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  • About the Contributors

Arnaldo M. Cruz-Malavé is professor of Spanish and comparative literature and director of the Latin American and Latino Studies Institute at Fordham University in New York. He is the author of Queer Latino Testimonio, Keith Haring, and Juanito Xtravaganza: Hard Tails (2007), a book on the relationship between high art and queer Latino popular culture in the gentrifying New York of the 1980s. He is also the author of a study on the intersections of nationalism and sexuality in the prose fiction of the Cuban neobaroque writer José Lezama Lima, El primitivo implorante, and coeditor, with Martin Manalansan, of Queer Globalization: Citizenship and the Afterlife of Colonialism (2002). The present article is part of a series of essays on gender and sexuality and Latino New York that the author has been publishing in journals such as the Americas Quarterly and Centro: The Journal of the Center for Puerto Rican Studies.

Matthew Goldmark is an Ahmanson-Getty Postdoctoral Fellow in the Center for Seventeenth- and Eighteenth-Century Studies at the University of California, Los Angeles. He is working on a book manuscript that examines how colonialism and the rhetoric of kinship forge ties between the early modern and contemporary Americas.

Tim R. Johnston received his PhD in philosophy from Stony Brook University, where he wrote on Henri Bergson, affirmation, and LGBT identity. He is now manager of education and training for SAGE (Services and Advocacy for GLBT Elders), the nation’s largest organization dedicated to improving the lives of LGBT older adults. He lectures nationally and internationally on LGBT issues.

Ruthann Lee is assistant professor in the Department of Critical Studies at the University of British Columbia Okanagan, who resides on unceded Syilx territory. She draws on her experience as a community educator and video artist to examine the links between media and social activism. She is working on a book about feminist art, relationality, and the politics of decolonization.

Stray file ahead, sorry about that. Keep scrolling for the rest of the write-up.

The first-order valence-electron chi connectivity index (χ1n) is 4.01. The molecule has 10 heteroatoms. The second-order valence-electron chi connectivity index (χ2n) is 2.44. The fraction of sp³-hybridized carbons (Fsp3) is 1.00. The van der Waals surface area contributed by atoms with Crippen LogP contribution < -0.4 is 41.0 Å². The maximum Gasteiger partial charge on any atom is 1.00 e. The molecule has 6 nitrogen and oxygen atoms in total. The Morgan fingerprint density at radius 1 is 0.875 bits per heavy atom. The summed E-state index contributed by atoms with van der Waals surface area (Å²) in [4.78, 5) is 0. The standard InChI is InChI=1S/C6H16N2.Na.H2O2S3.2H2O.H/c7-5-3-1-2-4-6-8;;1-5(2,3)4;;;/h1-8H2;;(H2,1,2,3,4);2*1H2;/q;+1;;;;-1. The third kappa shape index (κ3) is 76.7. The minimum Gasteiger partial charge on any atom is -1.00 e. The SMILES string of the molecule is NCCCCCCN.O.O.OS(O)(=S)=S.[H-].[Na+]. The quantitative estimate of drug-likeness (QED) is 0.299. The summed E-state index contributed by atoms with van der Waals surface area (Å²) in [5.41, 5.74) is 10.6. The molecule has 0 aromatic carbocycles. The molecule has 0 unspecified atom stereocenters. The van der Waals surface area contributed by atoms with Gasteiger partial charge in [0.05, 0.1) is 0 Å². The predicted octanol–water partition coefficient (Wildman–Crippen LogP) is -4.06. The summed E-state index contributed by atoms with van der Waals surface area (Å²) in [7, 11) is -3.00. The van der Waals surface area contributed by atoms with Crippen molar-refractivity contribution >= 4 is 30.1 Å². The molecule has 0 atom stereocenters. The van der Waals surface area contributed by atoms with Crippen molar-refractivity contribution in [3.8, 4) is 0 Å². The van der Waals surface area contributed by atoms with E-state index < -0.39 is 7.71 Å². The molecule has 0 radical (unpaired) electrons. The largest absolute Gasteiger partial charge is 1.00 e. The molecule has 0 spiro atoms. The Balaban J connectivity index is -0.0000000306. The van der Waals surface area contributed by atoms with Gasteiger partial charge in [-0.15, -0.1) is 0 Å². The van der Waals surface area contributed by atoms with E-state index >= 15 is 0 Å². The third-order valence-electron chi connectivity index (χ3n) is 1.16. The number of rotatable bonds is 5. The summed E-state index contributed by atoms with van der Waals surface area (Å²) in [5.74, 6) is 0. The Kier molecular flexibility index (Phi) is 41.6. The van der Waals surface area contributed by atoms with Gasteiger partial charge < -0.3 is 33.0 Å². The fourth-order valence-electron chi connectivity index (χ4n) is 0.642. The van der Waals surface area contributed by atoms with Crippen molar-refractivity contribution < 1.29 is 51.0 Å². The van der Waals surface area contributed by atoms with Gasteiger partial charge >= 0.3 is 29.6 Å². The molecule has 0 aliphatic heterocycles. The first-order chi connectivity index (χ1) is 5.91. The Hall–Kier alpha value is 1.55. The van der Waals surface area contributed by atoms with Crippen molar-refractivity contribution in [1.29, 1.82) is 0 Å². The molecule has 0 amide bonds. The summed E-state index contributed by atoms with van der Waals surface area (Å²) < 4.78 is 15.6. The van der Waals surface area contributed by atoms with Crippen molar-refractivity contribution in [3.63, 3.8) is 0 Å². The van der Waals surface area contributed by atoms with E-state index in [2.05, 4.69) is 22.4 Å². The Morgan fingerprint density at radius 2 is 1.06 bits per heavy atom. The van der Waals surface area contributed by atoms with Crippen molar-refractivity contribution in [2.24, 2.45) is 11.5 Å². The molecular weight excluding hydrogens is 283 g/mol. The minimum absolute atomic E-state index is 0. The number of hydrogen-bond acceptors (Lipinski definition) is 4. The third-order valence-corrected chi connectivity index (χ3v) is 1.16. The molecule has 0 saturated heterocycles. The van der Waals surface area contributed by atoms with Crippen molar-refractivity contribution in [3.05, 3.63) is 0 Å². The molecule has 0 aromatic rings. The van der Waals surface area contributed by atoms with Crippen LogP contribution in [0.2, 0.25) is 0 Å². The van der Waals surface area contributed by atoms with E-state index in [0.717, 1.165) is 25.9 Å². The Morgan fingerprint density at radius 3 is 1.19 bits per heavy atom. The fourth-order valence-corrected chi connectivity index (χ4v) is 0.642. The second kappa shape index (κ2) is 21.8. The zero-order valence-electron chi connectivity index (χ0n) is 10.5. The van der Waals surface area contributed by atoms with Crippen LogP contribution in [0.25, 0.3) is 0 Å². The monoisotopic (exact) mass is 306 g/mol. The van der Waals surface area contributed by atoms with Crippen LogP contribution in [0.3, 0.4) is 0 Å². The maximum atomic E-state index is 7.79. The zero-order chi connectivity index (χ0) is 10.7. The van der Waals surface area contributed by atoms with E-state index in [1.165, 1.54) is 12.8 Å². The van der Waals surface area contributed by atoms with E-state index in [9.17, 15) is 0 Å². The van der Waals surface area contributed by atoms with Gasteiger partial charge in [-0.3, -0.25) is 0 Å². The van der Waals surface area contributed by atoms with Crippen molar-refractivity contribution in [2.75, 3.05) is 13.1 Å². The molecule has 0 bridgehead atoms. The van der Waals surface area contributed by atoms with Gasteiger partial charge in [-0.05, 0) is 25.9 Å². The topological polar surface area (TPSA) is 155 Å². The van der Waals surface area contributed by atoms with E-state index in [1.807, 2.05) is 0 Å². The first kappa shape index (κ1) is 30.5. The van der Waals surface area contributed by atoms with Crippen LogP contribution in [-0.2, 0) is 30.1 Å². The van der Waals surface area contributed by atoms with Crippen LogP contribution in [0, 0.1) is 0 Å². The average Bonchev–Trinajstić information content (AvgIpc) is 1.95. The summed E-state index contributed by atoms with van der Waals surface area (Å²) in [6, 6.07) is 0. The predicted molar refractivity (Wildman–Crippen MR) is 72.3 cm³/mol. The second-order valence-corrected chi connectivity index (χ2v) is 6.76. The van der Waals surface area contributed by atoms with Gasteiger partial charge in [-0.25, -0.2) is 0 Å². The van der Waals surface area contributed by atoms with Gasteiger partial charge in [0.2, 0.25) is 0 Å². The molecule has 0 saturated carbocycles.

Elizabeth Lundberg is an academic adviser at the University of Iowa, where she also received her PhD. Her dissertation examines three uses of “empathy” in post – World War II American fiction, arguing that they share an ambivalence toward embodiment and its relationship to reading. She has published on the intersections of affect theory and science fiction. [End Page 683]

Katrina Daly Thompson is associate professor in the Department of African Languages and Literature at the University of Wisconsin – Madison. Her research concerns the relationships between language, gender, sexuality, and other aspects of identity in Africa, with a focus on Zimbabwe and Tanzania. She is the author of Zimbabwe’s Cinematic Arts: Language, Power, Identity (2012) as well as numerous articles on Swahili discourse.

Niels Van Doorn is assistant professor in new media at the University of Amsterdam. He is completing a book, provisionally titled “Civic Intimacies: Black Queer Collectivity and the Problem of Citizenship,” which is based on his postdoctoral research at Johns Hopkins University, Baltimore. Other work derived from this research has been published in Cultural Studies, Environment and Planning D, Qualitative Inquiry, and Culture, Health & Sexuality. His current research, on the public life of intimacy, analyzes the affective infrastructures of neoliberal governmentality, which both indicate and modulate a shift in the way we value life and labor. [End Page 684]



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